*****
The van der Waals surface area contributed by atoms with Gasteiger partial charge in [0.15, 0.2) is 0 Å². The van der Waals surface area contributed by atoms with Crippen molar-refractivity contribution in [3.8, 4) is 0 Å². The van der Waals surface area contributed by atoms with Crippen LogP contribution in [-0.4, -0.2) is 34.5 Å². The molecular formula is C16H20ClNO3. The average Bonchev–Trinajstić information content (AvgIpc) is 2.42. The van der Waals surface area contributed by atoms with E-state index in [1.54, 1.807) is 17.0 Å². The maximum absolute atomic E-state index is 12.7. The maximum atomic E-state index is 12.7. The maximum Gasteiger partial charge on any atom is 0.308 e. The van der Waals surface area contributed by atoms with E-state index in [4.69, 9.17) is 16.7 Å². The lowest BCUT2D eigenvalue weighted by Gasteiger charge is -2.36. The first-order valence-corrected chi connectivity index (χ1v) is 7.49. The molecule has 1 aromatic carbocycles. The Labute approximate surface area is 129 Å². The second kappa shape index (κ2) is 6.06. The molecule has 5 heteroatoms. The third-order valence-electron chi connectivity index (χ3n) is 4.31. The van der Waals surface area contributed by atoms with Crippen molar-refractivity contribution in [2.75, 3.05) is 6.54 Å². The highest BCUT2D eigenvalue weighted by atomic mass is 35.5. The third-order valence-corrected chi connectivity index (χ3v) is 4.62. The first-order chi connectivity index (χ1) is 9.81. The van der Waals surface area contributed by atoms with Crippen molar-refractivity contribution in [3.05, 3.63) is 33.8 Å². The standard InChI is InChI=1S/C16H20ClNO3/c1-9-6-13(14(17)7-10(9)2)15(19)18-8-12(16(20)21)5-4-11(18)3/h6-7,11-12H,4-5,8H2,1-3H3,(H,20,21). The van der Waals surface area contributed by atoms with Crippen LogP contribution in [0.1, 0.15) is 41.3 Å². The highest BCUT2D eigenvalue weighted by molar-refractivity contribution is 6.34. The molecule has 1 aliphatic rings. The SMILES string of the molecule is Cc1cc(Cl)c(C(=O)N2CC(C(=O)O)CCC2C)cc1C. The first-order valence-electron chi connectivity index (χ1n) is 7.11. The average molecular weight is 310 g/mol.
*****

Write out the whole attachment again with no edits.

The van der Waals surface area contributed by atoms with Gasteiger partial charge in [0.15, 0.2) is 0 Å². The van der Waals surface area contributed by atoms with Crippen molar-refractivity contribution in [3.8, 4) is 0 Å². The van der Waals surface area contributed by atoms with Crippen LogP contribution in [-0.4, -0.2) is 34.5 Å². The molecular formula is C16H20ClNO3. The average Bonchev–Trinajstić information content (AvgIpc) is 2.42. The van der Waals surface area contributed by atoms with E-state index in [1.54, 1.807) is 17.0 Å². The maximum absolute atomic E-state index is 12.7. The maximum atomic E-state index is 12.7. The maximum Gasteiger partial charge on any atom is 0.308 e. The van der Waals surface area contributed by atoms with E-state index in [4.69, 9.17) is 16.7 Å². The lowest BCUT2D eigenvalue weighted by Gasteiger charge is -2.36. The first-order valence-corrected chi connectivity index (χ1v) is 7.49. The molecule has 1 aromatic carbocycles. The Labute approximate surface area is 129 Å². The second kappa shape index (κ2) is 6.06. The molecule has 5 heteroatoms. The third-order valence-electron chi connectivity index (χ3n) is 4.31. The van der Waals surface area contributed by atoms with Crippen molar-refractivity contribution in [2.75, 3.05) is 6.54 Å². The highest BCUT2D eigenvalue weighted by atomic mass is 35.5. The third-order valence-corrected chi connectivity index (χ3v) is 4.62. The first-order chi connectivity index (χ1) is 9.81. The van der Waals surface area contributed by atoms with Crippen molar-refractivity contribution in [3.05, 3.63) is 33.8 Å². The standard InChI is InChI=1S/C16H20ClNO3/c1-9-6-13(14(17)7-10(9)2)15(19)18-8-12(16(20)21)5-4-11(18)3/h6-7,11-12H,4-5,8H2,1-3H3,(H,20,21). The van der Waals surface area contributed by atoms with Crippen LogP contribution in [0.1, 0.15) is 41.3 Å². The highest BCUT2D eigenvalue weighted by molar-refractivity contribution is 6.34. The molecule has 1 aliphatic rings. The SMILES string of the molecule is Cc1cc(Cl)c(C(=O)N2CC(C(=O)O)CCC2C)cc1C. The first-order valence-electron chi connectivity index (χ1n) is 7.11. The average molecular weight is 310 g/mol.